On 26 January 2016, MGIMS celebrated the 67th Republic day. The Tricolour on Tuesday fluttered proudly at the sports ground at MGIMS amid melodious strains of the national anthem as hundreds of students, nurses, paramedics, staff and faculty gathered to celebrate the country's 67th Republic Day.
Dr. Tushar Varshney—a 2010 batch MGIMS alumnus and now an intern—unfurled the Tricolour. Adjudged the best sportsperson of the Maharashtra University of Health Sciences for his prowess in basketball, Tushar earned this honour because the university has mandated that a student who excels in sports be asked to hoist the national flag on Independence Day and the Republic day. Shri Dhirubhai Mehta, President KHS; Dr BS Garg, Secretary KHS; Dr KR Patond, Dean MGIMS; Dr SP Kalantri, Medical superintendent of the Kasturba Hospital; Mrs Ancy Ramesh, Principal Nursing College and faculty, staff and students attended the program.
Vibrant parade and cultural events highlighting the culture and traditions of India were showcased. Students from the school, nursing school and medical college sang patriotic songs. A bunch of students dressed up as Gandhi, Nehru, Sardar Patel, Subhash Chandra Bose, and evoked a sense of pride amongst the audience. They also enacted a defiant act in which Rani Laxmi Bai and her fellow women defeated the English soldiers. The show received a thunderous applause.
Mr Dhirubhai Mehta chose to speak on intolerance—a theme that has evoked sharp debates among writers, actors and press. Quoting the provisions of the forty-second amendment of the constitution, he argued that India has always been a tolerant country and over centuries has treated everyone equal- regardless of caste, creed or religion. “We are an unexplainable, indefinable and incomprehensible nation. We can’t be understood on the semantics of tolerance and intolerance,” he said. Taking a dim view of the negative vibes created by the media, he said that we ought to ensure that dark clouds of negativity do not dim the spirit of communal harmony of the country. The program ended with the national anthem and a grand salute to the Tiranga.
After the Republic day celebration, Shri Dhirubhai Mehta inaugurated the Boys’ hostel mess—and the dining hall— that were recently face-lifted and remodelled. “Hungry stomachs always look forward to savoring gourmet meals. But these aren't the only ingredient of an enjoyable dining experience. The setting, the surroundings, and the general ambience are as important. Dining in the mess gives students the chance to relax, unwind and develop bonds while eating a meal. Now that the old void has been converted into a lively and interactive space, students can watch the 2016 ICC World Twenty20 as they enjoy their lunches and dinners,” said Dr Shiv Kumar, professor of Pathology and the warden of the boys’ hostel. The new kitchen and the dining hall are a dramatic update from the old; they have a distinct calm, spacious, uncluttered, relaxed, and refreshing look. Students generously thanked Dhirubhai for re-designing the dining area. “This would surely whet our appetite,” a gastronome quipped.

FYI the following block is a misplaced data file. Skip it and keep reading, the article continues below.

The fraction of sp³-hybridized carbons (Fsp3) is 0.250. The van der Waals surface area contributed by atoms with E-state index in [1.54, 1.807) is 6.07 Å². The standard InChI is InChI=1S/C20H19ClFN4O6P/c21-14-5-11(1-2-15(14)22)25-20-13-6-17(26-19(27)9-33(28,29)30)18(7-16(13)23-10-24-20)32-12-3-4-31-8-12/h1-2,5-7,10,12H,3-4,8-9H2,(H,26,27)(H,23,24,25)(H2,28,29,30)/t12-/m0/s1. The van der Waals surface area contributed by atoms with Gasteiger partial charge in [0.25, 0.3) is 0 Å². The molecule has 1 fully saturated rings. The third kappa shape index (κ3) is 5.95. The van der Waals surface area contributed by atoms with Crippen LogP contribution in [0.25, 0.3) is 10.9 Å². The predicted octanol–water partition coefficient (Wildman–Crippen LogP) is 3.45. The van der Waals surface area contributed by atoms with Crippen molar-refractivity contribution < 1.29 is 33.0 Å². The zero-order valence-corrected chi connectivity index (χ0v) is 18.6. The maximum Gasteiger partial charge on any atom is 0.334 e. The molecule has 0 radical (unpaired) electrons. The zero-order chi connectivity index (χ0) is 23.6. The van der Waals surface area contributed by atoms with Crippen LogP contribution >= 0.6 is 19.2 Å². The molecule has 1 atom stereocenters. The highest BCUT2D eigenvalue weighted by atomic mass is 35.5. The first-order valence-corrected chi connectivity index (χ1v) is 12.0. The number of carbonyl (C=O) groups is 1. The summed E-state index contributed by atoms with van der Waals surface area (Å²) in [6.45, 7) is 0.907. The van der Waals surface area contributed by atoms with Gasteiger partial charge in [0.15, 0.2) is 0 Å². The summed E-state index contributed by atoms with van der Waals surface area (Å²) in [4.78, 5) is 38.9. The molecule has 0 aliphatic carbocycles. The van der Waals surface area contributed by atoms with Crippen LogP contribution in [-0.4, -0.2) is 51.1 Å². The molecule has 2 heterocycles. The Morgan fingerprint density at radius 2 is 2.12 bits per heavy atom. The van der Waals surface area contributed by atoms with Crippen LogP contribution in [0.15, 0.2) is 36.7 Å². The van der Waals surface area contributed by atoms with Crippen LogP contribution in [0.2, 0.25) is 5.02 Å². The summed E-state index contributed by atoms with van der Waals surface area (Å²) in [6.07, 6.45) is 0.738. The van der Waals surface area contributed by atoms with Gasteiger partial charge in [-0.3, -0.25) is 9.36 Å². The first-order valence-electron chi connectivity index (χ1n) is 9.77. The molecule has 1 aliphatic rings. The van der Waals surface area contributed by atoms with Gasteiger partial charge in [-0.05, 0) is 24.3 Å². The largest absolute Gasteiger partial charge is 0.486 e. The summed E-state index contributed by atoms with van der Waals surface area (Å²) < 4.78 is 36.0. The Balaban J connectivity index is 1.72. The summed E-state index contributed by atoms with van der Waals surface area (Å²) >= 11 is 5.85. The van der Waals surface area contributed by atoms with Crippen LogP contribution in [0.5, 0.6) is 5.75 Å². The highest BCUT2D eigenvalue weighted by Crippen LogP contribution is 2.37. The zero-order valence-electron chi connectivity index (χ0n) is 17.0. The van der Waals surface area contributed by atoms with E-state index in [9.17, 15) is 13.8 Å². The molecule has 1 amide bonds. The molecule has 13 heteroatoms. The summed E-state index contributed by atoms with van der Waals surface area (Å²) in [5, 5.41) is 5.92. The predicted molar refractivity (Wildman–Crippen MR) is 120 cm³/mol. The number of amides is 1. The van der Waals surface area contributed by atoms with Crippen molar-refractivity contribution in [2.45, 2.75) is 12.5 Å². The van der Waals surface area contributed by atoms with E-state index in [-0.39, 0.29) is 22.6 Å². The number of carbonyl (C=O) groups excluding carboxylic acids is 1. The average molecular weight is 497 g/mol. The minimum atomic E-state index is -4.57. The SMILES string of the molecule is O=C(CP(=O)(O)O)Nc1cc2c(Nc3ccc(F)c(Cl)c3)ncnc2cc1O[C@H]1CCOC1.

Dhirubhai also went around and wondered if the gymnasium in the girl’s hostel could acquire new muscles and if the dining hall and the mess in the girls’ hostel could also be spruced up. ”The mess in the girls’ hostel should look as stylish and the dining area should look as suave as their counterparts on the other side of the fence,” he hoped. He was pleasantly surprised to see students taking up cycling in the campus.
A badminton court, recently built between the boys’ and girls’ hostels, was also inaugurated. “These days MGIMS badminton circuit is teeming with a crop of talented youngsters who aspire to make it big at the state level. We hope to see clones of Prakash Padukone, Pullela Gopichand, PV Sandhu and Saina Nehwal emerging from these courts,” hoped Dr Ashok Mehendale, himself an ace aficionado in his heydays. Shri Dhirubhai Mehta, Dr. BS Garg and Dr. KR Patond responded to the request from the students and tried their hands at the rackets and the shuttles—using a mix of forehand, backhand and underarm shots.
A tree plantation programme—an initiative to green the campus—followed. Students planted close to 100 trees near the hostels; the management also planted trees on either side of the badminton court.